Now that Steam supports DLC, micropurchases (like horse armor), and extra levels, you can expect the same crippled, semi-complete games you get at retail places. After all, why release a whole game when you can release two thirds of it and then charge $10 for the ending?
Of course, DLC isn’t all garbage, but everything that comes from EA is. Indie favorite The Maw is the first to take advantage of the new system, and it wouldn’t have survived if it didn’t have a serious first offering. Similarly, I don’t hold Half-Life 2’s episodes against Valve, because they weren’t working on Episodes 1, 2, and 3 before they finished the first game, as was the case with, say, Spore.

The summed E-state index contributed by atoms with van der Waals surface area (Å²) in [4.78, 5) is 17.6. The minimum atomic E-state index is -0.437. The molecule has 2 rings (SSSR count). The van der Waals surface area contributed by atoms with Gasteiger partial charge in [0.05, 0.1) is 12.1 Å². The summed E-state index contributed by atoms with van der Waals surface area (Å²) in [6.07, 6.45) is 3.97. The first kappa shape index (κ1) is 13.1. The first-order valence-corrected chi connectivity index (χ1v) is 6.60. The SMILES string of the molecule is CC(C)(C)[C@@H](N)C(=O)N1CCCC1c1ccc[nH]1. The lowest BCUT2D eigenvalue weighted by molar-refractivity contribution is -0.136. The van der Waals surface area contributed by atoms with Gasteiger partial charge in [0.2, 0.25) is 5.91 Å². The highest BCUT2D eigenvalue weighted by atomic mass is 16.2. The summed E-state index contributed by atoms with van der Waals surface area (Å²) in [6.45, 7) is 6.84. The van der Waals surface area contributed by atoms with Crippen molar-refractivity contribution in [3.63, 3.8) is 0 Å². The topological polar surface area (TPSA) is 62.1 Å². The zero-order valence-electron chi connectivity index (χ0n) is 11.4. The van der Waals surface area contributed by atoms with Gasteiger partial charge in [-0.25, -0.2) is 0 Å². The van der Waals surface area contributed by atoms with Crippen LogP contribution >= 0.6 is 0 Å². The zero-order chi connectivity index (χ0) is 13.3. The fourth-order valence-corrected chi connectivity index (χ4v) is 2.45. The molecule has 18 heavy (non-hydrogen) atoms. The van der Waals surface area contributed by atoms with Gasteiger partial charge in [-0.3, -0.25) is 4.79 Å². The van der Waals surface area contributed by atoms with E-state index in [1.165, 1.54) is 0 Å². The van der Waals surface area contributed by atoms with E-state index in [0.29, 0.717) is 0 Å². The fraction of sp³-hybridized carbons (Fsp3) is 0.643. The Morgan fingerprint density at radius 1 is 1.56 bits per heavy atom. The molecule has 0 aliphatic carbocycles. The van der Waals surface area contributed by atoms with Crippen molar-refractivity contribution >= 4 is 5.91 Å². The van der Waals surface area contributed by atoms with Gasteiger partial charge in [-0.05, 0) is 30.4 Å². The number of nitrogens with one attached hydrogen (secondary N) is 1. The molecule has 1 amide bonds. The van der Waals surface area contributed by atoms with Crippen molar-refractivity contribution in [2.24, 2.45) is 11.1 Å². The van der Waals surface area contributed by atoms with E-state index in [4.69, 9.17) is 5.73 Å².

At any rate, this reduces the advantages retail has on digital distribution by one. That’s always a good thing.